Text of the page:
Parents of teenaged Black boys know about the conversation we are obligated to have with our sons as we send them out into a world in which they can be misjudged and endangered simply because they are teenaged Black boys. Because we need them to stay safe, we know we have to tell them what to do and how to act if they are stopped and unfairly and falsely accused by a police officer or any other authority figure. And we have to tell our sweet, lovable young men to be ready for this as we try to give them a sense of confidence and self worth. It is one of the hardest conversations a parent has to have with a son.

A filmmaker and producer have teamed up to create “The Conversation”, a very short (5 minute) documentary in which a variety of parents explain the different ways in which they deal with these discussions with their sons. It is gripping, powerful, and so familiar to those of us who have been down that road. Please take the time to watch this. It is on the NY Times website, which you can find here.

We at GCP have been thinking and talking about “the conversation” pretty much since this blog began. Three years ago, we interviewed Dr. Michael Thompson, renowned expert on the development of boys, and asked him a series of questions about raising Black boys. We asked:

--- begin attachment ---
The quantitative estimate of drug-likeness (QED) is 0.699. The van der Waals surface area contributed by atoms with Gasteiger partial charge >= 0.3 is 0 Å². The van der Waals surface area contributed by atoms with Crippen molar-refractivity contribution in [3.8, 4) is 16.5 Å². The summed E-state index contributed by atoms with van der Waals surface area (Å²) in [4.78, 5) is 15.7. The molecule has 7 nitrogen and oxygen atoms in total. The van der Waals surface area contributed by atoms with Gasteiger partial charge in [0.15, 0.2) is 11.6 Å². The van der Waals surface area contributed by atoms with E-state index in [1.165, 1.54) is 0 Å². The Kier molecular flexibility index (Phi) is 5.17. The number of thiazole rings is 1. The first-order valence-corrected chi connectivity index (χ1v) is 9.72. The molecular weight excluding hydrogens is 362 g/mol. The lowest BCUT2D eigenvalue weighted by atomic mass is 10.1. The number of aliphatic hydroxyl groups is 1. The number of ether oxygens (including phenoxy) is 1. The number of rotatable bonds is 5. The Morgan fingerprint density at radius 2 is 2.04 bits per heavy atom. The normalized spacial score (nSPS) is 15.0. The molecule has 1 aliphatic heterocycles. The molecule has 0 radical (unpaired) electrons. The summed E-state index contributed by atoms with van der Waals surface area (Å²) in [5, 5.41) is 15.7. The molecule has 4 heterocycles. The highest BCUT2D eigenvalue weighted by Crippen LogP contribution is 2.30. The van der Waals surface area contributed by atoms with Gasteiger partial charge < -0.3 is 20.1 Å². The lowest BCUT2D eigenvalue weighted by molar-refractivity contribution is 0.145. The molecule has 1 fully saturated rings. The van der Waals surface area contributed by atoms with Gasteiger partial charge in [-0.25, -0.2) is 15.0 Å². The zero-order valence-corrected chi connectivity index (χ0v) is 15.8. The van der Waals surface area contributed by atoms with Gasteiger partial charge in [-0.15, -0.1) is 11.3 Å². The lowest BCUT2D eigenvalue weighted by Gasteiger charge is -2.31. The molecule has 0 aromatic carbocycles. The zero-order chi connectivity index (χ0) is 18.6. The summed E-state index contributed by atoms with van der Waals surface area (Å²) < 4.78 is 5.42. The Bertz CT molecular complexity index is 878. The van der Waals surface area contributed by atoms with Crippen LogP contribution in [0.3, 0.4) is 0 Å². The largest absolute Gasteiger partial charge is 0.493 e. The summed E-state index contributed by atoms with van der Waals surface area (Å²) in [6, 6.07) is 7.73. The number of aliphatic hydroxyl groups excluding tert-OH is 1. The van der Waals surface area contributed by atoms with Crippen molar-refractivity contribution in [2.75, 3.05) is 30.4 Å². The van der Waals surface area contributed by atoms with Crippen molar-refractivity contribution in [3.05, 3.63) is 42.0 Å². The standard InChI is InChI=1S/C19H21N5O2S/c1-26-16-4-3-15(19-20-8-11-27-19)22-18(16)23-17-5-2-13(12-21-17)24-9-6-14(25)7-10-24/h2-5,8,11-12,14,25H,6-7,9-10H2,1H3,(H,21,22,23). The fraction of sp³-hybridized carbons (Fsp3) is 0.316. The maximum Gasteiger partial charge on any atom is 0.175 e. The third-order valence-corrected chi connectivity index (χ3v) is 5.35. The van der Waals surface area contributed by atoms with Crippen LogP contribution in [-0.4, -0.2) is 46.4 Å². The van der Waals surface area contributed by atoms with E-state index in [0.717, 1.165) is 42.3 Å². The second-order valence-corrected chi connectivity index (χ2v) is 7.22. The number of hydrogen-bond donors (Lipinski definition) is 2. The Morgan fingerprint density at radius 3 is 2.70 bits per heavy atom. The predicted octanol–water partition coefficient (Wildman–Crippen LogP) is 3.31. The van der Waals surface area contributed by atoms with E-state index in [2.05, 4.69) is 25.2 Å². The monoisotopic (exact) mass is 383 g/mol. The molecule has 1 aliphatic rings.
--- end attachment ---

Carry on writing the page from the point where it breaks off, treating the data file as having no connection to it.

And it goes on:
What guidance can we give our sons about their behavior in school, stores, or in any police encounter, which takes into account the fact thatthey may be unfairly viewed with unwarranted suspicion? How can we instill a sense of confidence in them in the face of this reality?

He replied:

Racial profiling and suspicion of black boys is widespread and always humiliating. As soon as a boy is old enough to understand it, both his mom and dad have to talk to him about it, explain racism, tell him that it is hateful behavior,
but that he has to be aware of the way some people are going to see him when he is in a store.
The truth is ugly, but your son will need to be equipped with it.

Our sons will need to be equipped with the truth, indeed. Watch “The Conversation”. Let us know how you have it (or plan to have it) with your sons. We need all the help we can get with this one.